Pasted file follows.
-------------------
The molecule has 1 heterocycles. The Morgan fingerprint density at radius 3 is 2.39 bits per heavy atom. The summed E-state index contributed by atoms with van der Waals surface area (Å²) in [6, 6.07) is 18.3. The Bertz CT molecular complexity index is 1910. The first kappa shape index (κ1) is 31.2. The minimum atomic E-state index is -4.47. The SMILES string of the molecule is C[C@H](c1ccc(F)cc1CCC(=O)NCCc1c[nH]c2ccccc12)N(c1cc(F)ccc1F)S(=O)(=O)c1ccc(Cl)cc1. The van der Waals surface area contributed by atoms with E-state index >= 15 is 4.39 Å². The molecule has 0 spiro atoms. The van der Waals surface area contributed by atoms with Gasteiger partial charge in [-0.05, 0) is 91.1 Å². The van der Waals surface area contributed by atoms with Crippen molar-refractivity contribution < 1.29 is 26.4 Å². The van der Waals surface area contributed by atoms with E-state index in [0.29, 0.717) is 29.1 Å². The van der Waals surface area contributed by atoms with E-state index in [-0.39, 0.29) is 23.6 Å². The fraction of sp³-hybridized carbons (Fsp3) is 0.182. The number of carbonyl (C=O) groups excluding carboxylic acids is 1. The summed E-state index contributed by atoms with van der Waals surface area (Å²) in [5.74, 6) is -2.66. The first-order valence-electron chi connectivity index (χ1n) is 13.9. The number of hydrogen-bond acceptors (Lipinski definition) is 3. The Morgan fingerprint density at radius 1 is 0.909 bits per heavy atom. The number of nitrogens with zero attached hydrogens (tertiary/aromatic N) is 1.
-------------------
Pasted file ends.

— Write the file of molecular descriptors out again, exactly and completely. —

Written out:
The molecule has 1 heterocycles. The Morgan fingerprint density at radius 3 is 2.39 bits per heavy atom. The summed E-state index contributed by atoms with van der Waals surface area (Å²) in [6, 6.07) is 18.3. The Bertz CT molecular complexity index is 1910. The first kappa shape index (κ1) is 31.2. The minimum atomic E-state index is -4.47. The SMILES string of the molecule is C[C@H](c1ccc(F)cc1CCC(=O)NCCc1c[nH]c2ccccc12)N(c1cc(F)ccc1F)S(=O)(=O)c1ccc(Cl)cc1. The van der Waals surface area contributed by atoms with E-state index >= 15 is 4.39 Å². The molecule has 0 spiro atoms. The van der Waals surface area contributed by atoms with Gasteiger partial charge in [-0.05, 0) is 91.1 Å². The van der Waals surface area contributed by atoms with Crippen molar-refractivity contribution < 1.29 is 26.4 Å². The van der Waals surface area contributed by atoms with E-state index in [0.29, 0.717) is 29.1 Å². The van der Waals surface area contributed by atoms with E-state index in [-0.39, 0.29) is 23.6 Å². The fraction of sp³-hybridized carbons (Fsp3) is 0.182. The number of carbonyl (C=O) groups excluding carboxylic acids is 1. The summed E-state index contributed by atoms with van der Waals surface area (Å²) in [5.74, 6) is -2.66. The first-order valence-electron chi connectivity index (χ1n) is 13.9. The number of hydrogen-bond acceptors (Lipinski definition) is 3. The Morgan fingerprint density at radius 1 is 0.909 bits per heavy atom. The number of nitrogens with zero attached hydrogens (tertiary/aromatic N) is 1.